Week 41, 2018 | Kristin Kimball | Oct 12, 2018
The false threat of a frost last week meant we are already (mostly) prepared for what promises to be the real thing, tomorrow night. Squash is gathered and under cover, tomatoes are picked, peppers and eggplants piled high for immediate distribution. I am, as usual this time of year, regretting what I failed to preserve, but also looking forward to what frost means: a conclusive end to the fall feeling of I should. I should freeze more cilantro, basil, and parsley; dry more thyme; put up more tomatoes; can more green beans; freeze some chard. Or, says frost, quite reasonably, you can just be satisfied with what you’ve already got. And also what the farm will provide all winter, from the root cellar, the dairy, the butcher shop, the granary, and the field. We have a greenhouse full of kale and lettuce this fall, too, which should give us late season green, if we can convince the grasshoppers to leave it alone. They have taken more than their fair share this fall.
We had two sweet heifers born in the dairy herd recently. Good old Kimber gave birth to Kiss. Kimber is 10 years old and this is her fifth heifer calf in a row, so she has certainly made her mark on the milking herd, and more than earned her keep. Kimber has always been a good producer, and an uncomplicated cow. But she looked a little peaked after calving this time. When she came in for milking, she lay down in her stanchion, and didn’t want to get back up. Scott Christian was here, visiting, and pointed out a slight S curve in her neck. That’s a good sign milk fever is coming on. It’s a deadly metabolic imbalance that can occur after calving, as the milk comes in and pulls too much calcium out of the cow’s system, too fast. Calcium is necessary in order for muscles to work, so untreated milk fever results in gradual paralysis, and eventually, death. In an old Jersey cow like Kimber, it’s very common, and we had already given her an oral tube of calcium gel to prevent it, but it must not have been enough. So we gave her another tube of gel, and before we turned her out, we gave her a subcutaneous liter of 23% calcium solution. The liquid looked bulbous and strange under the thick cowskin but she would absorb it slowly, overnight, and I’d sleep better, knowing she was getting it. By the next morning, she looked bright and was eating well. Her calf is well too, except for one flaw. She was born with a significant overbite, as if she had a rabbit for a daddy. It’s a genetic trait, but we’ve never seen it in our herd before. Hopefully, she’ll grow into those teeth. Otherwise, she’s a beaut. Yesterday, she got some company in the nursery pen, after Willow had her own calf, named (by Matt) Wishful Thinking. Willow has a little shorthorn blood mixed in with the Jersey, and Wishful takes after that side of the family tree, which gives her head a blocky, pleasant look. She is a large, strong, eager nurser, and Willow had no complications.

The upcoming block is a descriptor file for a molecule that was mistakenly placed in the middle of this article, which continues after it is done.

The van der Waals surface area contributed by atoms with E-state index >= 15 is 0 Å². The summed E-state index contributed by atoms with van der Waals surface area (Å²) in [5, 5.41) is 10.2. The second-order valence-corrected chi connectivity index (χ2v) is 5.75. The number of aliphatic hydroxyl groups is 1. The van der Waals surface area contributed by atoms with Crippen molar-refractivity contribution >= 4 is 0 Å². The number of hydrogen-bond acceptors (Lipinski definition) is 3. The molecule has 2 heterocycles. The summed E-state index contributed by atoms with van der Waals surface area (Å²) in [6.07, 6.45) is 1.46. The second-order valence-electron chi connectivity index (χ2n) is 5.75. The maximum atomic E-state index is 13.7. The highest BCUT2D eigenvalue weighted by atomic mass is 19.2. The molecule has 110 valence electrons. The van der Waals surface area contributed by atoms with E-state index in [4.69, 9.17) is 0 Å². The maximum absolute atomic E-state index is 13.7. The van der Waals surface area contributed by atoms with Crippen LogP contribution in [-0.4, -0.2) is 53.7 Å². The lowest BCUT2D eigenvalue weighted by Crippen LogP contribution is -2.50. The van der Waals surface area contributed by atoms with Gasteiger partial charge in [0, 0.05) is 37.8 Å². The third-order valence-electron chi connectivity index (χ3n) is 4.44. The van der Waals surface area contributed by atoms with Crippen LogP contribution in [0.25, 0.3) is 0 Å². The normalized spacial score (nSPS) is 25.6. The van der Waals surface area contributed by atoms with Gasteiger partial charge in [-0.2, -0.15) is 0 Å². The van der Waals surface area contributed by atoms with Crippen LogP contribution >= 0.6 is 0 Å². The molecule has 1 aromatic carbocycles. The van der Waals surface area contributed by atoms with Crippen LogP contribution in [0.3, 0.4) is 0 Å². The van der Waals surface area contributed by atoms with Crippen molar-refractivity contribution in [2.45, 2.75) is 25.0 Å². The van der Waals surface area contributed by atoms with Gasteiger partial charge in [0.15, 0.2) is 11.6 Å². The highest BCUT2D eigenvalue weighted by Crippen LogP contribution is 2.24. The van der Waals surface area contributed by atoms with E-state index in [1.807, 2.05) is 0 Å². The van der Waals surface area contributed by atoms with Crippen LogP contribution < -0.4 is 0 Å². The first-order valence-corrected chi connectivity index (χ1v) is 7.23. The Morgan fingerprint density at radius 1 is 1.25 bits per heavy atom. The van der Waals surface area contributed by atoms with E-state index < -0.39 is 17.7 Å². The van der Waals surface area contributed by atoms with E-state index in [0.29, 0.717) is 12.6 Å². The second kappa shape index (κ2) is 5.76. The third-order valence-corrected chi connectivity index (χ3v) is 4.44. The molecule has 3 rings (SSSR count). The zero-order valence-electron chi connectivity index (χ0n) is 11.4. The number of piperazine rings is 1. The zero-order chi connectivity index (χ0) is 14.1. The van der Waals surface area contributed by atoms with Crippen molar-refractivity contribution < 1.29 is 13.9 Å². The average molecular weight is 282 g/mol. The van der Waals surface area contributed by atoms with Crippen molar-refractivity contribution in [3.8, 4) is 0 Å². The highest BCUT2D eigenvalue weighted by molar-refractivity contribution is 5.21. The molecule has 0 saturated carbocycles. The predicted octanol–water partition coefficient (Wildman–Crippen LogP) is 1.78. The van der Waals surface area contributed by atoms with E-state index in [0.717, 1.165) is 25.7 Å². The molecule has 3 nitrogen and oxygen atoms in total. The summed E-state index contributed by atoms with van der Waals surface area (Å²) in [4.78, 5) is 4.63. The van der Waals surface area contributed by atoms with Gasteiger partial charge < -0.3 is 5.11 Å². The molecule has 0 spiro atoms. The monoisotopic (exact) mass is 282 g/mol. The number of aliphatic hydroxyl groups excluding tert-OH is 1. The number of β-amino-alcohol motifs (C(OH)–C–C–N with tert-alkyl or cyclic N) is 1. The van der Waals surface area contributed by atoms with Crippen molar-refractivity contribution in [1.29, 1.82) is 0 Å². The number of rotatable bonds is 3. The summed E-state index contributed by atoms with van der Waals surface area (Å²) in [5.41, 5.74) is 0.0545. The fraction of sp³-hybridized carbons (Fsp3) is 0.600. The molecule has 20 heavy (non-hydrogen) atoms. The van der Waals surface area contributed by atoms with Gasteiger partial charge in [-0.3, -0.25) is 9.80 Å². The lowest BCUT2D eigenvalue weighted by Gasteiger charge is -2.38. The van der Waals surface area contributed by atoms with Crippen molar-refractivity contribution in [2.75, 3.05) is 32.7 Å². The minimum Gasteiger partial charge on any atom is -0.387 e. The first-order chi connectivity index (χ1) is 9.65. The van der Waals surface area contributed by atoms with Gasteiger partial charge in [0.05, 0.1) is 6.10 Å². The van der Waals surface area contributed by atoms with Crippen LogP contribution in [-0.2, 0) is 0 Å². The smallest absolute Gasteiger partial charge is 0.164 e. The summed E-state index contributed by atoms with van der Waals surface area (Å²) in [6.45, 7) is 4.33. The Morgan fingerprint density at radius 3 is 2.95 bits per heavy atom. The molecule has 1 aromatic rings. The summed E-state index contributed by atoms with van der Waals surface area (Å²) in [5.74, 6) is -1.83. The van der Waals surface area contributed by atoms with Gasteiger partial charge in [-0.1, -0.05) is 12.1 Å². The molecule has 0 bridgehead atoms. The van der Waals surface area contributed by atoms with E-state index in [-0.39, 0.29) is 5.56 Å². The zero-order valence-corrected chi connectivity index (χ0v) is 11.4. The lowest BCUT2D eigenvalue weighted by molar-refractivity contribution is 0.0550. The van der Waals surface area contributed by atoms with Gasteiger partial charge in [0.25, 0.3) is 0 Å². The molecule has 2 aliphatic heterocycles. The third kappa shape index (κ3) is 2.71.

I hear from Anne Brown that the Blockhouse Road fields are not to be missed today. The cover crops are bright green, the vegetables look abundant, and the fall colors along the road are at their perfect peak. If you have time before sunset, you might want to take a drive or walk that way. And that’s the news from Essex Farm for this gorgeous 41st week of 2018. Like us on Facebook to see what we post there, or find us at 518-963-4613, firstname.lastname@example.org, on the Web and Instagram at essexfarmcsa, or on the farm, IRL!, any day but Sunday.
–Kristin & Mark Kimball